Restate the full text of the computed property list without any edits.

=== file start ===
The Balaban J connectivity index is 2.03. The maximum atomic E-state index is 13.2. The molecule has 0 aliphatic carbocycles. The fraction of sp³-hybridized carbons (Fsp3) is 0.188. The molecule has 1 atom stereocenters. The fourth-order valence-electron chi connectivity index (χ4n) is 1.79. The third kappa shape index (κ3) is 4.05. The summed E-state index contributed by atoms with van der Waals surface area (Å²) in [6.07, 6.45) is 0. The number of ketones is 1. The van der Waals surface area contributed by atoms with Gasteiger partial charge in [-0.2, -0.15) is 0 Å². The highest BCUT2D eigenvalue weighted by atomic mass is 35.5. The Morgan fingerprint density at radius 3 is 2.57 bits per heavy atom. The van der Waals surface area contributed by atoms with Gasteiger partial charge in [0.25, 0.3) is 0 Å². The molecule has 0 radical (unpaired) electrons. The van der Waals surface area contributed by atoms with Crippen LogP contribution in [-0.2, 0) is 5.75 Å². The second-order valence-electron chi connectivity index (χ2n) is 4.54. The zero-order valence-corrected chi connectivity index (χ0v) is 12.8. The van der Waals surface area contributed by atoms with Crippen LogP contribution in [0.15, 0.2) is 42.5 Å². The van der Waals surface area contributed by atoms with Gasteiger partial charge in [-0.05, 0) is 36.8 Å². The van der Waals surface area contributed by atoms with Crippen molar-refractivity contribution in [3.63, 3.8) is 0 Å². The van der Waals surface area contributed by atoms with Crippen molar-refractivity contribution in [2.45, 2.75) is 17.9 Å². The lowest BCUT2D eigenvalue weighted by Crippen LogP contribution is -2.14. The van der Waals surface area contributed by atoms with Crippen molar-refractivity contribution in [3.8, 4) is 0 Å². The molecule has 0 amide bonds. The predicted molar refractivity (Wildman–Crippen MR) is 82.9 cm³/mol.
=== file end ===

The Balaban J connectivity index is 2.03. The maximum atomic E-state index is 13.2. The molecule has 0 aliphatic carbocycles. The fraction of sp³-hybridized carbons (Fsp3) is 0.188. The molecule has 1 atom stereocenters. The fourth-order valence-electron chi connectivity index (χ4n) is 1.79. The third kappa shape index (κ3) is 4.05. The summed E-state index contributed by atoms with van der Waals surface area (Å²) in [6.07, 6.45) is 0. The number of ketones is 1. The van der Waals surface area contributed by atoms with Gasteiger partial charge in [-0.2, -0.15) is 0 Å². The highest BCUT2D eigenvalue weighted by atomic mass is 35.5. The Morgan fingerprint density at radius 3 is 2.57 bits per heavy atom. The van der Waals surface area contributed by atoms with Gasteiger partial charge in [0.25, 0.3) is 0 Å². The molecule has 0 radical (unpaired) electrons. The van der Waals surface area contributed by atoms with Crippen LogP contribution in [-0.2, 0) is 5.75 Å². The second-order valence-electron chi connectivity index (χ2n) is 4.54. The zero-order valence-corrected chi connectivity index (χ0v) is 12.8. The van der Waals surface area contributed by atoms with Crippen LogP contribution in [0.15, 0.2) is 42.5 Å². The van der Waals surface area contributed by atoms with Gasteiger partial charge in [-0.05, 0) is 36.8 Å². The van der Waals surface area contributed by atoms with Crippen molar-refractivity contribution in [3.63, 3.8) is 0 Å². The van der Waals surface area contributed by atoms with Crippen molar-refractivity contribution in [2.45, 2.75) is 17.9 Å². The lowest BCUT2D eigenvalue weighted by Crippen LogP contribution is -2.14. The van der Waals surface area contributed by atoms with Crippen molar-refractivity contribution in [3.8, 4) is 0 Å². The molecule has 0 amide bonds. The predicted molar refractivity (Wildman–Crippen MR) is 82.9 cm³/mol.